Wood Finishing with Shellac
Want a safe, non-toxic finish on your project?
Finishing or refinishing your woodworking project with Shellac gives you the both of best worlds: A beautiful (superior clarity) and an environmentally friendly finish. Shellac is perfect for antique restoration, furniture refinishing, casework, architectural woodwork, toys, musical instruments, cradles, cribs and general woodworking.
Shellac is natural and nontoxic
Shellac is a natural resin produced by the Coccus lacca (lac beetle), that is harveted from trees in Southeast Asia. The insect secretes a resin, which dries and hardens into a protective covering called lac. The lac is collected, crushed, washed, and dried. After cleaning and heating, it is drawn into thin sheets of finished shellac. The level of refinement, the timing of harvest, and source of the lac, determines the characteristics (color) of the product that finally makes its way to market. Common colors are clear, amber, orange, blonde and garnet.
Not just for woodworking
The largest uses for shellac are for the food, drug, and cosmetics industries. The fruits and vegetables in the produce aisle of your grocery store are probably coated with shellac as is the the wax that makes the apples and peppers so shiny and appealing. Many hair-sprays are shellac-based and vitamins, pills and food supplements are commonly coated with shellac to make them easier to swallow. So why wouldn't you select shellac as the finish of choice when it comes to childrens' toys or woodworking projects that come in contact with food (bowls & utensils)?
But when it comes to woodworking
Pop that grain! Used as a top coat shellac's outstanding clarity really brings out the grain on woods like ash, birch, pine, cherry and hickory. Its clarity and non-toxic quality are unsurpassed. But there a dozens of other uses:
- Use it as a wood conditioner: Shellac can be used to avoid uneven absorption of stains
- Use it as a wood sealer: Shellac can be used to seal the ends of wet timbers, to help regulate moisture loss while drying, and reduce cracking, splitting and warpage.
- Forget the Stain: All shellacs imbue some bit of color to wood so why stain "pine" with a "pine stain" or maple with a "maple stain" when shellac will bring out the best natural qualities of the wood. As an added bonus (when it comes to pine), shellac stops pine pitch from bleeding!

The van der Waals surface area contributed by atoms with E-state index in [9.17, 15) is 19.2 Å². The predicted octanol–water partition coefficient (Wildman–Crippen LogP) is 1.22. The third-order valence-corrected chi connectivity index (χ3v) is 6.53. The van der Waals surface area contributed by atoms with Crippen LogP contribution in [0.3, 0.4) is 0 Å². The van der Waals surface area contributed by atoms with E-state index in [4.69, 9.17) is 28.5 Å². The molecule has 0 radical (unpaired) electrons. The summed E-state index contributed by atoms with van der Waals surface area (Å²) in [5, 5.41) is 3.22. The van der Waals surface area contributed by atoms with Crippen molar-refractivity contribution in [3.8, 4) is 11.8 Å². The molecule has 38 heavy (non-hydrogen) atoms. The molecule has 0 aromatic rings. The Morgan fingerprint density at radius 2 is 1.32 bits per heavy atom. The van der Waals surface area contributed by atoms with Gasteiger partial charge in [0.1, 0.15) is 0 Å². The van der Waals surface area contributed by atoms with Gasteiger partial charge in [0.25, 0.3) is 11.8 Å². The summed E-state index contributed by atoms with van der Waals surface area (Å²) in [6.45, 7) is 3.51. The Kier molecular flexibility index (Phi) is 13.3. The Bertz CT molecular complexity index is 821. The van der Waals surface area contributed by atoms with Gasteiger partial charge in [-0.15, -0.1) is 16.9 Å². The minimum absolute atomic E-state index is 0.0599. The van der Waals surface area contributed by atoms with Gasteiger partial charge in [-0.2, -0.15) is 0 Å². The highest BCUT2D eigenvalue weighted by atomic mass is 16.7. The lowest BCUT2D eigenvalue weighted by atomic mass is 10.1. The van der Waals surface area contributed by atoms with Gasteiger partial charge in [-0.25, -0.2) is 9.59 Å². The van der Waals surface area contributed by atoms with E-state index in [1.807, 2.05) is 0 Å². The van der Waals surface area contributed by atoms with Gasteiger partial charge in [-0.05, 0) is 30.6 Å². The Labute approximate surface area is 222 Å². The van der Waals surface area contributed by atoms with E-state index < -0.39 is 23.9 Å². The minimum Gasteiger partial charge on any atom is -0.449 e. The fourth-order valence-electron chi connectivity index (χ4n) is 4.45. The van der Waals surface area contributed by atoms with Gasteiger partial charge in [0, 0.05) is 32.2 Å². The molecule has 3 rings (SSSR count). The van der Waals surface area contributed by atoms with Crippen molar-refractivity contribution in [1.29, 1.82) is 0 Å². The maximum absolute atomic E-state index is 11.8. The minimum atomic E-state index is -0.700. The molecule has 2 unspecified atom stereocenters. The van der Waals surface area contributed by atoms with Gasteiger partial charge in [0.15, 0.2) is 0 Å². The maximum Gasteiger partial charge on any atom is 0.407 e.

- Use as a barrier: Prevent stains and finishes with same base (oil-based stain and oil-based varnish) from bleeding into one another. Works with lacquer stains/varnishes too and is lso a good barrier between incompatible finishes.
- If you're stripping porous wood, and the stubborn pores still have gunk in them, you can apply shellac, then strip it again and the shellac will pull the gunk out!
- Use it as a sanding sealer. A spit coat applied stiffens wood fibers, making sandinbg and planing easier and smoother.
- Use it when all else fails. If you are not sure what type of finish is on something and you are unable to strip the piece use shellac. It adheres to almost anything except wax.
Ready to start?
- Doesn't yellow as much with age as other varnishes and lacquer it pretty much stays true to its color.
- Dries hard, and won't gum-up like oil finishes but is easily repaired because the new coat melts into previous layer.
- Pretty much orderless.
- Tintable - avoid uneven staining by tinting your projects using colored shellac.
- Dries quickly. Avoid the problems associated with a varnish finish (dust specks, bubbles, etc). You can recoat thin coats in usually less than two hours.
- Non-toxic when dry. Shellac is a USP-approved food coating.
Don't use shellac straight out of the can. It has to be cut with denatured alcohol (follow the instructions on the container). When shellac is purchased in a can (liquid) it is usually cut 2:5. Since the canned stuff usually has a shelf life (check the date printed on the can prior to buying or using) its often better to buy a kit (flakes) so that you can mix up the amount needed for the task. Again, the kit will come with instuctions on mixing with denatured alcohol and plan ahead. Depending on the temperature and denatured alcohol you use, the flakes will take up to 24 hours todissolve. Oh, and use the best alcohol you can get 200 proof (less than 5% denaturants) is recommended.
Brush on using a 2" or 3" china-bristle brush or natural-bristle brish. Load half the brush up with shellac. Apply in thin coats (three minimum) following the wood grain. Its best to wait about two hours between coats.
You can use shellac as a wipe on finish. Use slightly thinner mix and start with a clean piece of T-shirt (100% cotton) folded into a palm-sized pad. Dip it into the shellac and apply using straight, even strokes. Don't rub or a uneven finish will be the result.
A "spit coat" is made by simply thinning the mix (again follow the instruction for product purchased).
Use a high quality wax over the shellac if you'd like to add more depth and to help with the wear and teat on high traffic surfaces like table tops.
Once you done it with shellac, you may never go back!
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